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In Tribute to Kenny Edwards

| September 20, 2010 | 0 Comments

Kenny with Wendy Waldman and Karla Bonoff

On August 18th the music community lost one of its dearest friends when Kenny Edwards left this earth way too soon. For those who didn’t know him, he was a founding member of the Stone Poneys with Linda Ronstadt and Bobby Kimmel, a musical legend in the folk-rock movement of the late-’60s and early-‘70s, and an incredibly talented musician, producer, and songwriter. And for those who did know him, well, it’s kind of hard to find the words.

I knew of Kenny through his longtime association with my idol Karla Bonoff—there wasn’t a liner note without his name on it when I was growing up. And later I was a huge fan of Bryndle, the songwriting supergroup that he and Karla were in with Wendy Waldman and Andrew Gold. His role as a sideman always added a dimension of stability, of centeredness, of truth … things that come from inside a person. And oh, his love of music was so contagious!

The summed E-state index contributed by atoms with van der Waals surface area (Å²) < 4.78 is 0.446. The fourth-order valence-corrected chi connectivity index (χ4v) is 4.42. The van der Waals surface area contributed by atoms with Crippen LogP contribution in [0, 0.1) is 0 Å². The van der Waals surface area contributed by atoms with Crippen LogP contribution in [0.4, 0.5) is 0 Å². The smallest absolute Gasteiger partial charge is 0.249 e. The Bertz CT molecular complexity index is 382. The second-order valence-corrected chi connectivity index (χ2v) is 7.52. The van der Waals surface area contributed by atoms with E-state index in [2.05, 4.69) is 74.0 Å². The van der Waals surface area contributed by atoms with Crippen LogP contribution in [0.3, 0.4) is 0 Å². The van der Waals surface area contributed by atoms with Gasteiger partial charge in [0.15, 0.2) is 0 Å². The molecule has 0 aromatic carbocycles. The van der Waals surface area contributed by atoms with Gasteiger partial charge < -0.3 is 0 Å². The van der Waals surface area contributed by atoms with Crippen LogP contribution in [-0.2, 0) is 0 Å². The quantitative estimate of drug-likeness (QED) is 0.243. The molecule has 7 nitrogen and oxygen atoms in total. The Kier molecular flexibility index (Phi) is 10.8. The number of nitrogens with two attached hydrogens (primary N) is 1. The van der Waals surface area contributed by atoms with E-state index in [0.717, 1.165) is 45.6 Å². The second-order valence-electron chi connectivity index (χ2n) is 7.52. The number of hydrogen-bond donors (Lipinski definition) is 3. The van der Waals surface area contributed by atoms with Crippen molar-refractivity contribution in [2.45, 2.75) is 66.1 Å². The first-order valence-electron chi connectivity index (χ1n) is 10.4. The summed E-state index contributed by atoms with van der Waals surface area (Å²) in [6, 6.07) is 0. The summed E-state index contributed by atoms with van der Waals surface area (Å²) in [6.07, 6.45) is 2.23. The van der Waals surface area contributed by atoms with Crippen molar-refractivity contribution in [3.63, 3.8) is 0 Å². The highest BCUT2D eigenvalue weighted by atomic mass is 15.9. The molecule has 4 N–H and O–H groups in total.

What was most wonderful to witness over the past few years was Kenny’s stepping into the spotlight, finally seeing himself as a viable solo artist. The last time I saw him was a Folk Alliance in Memphis a couple years ago, and he had the biggest smile on his face as he told me about the fun he was having and the great friends he had made. What transpired in 2009 was Resurrection Road, a beautiful collection of his that is worn, weary and wonderful; a culmination of his life’s work, where it feels like he hit his stride and sailed on into home.

Kenny and I at the Collings Guitar booth at NAMM

I found this video of Kenny performing at SummerSongs West songwriter camp (with Rebecca Troon and Susan Reeves singing harmony), exactly two months before losing his battle against cancer and a blood disorder. It’s a song called “On Your Way To Heaven” from Resurrection Road, with the lyrics: “If you fall on your way to Heaven/ You can reach down, and I’ll give you my hand/And if you fall on your way to Heaven/ I’ll stick around, and we’ll do what we can/ On our way to Heaven.”

Beyond his musicianship, kindness and gentleness, Kenny was known for simply making people better. Just by knowing him. Or playing music with him. Or being a part of his life. Our thoughts and prayers are with his family of friends. How lucky we were to have known him.

Category: In Case You Haven't Heard

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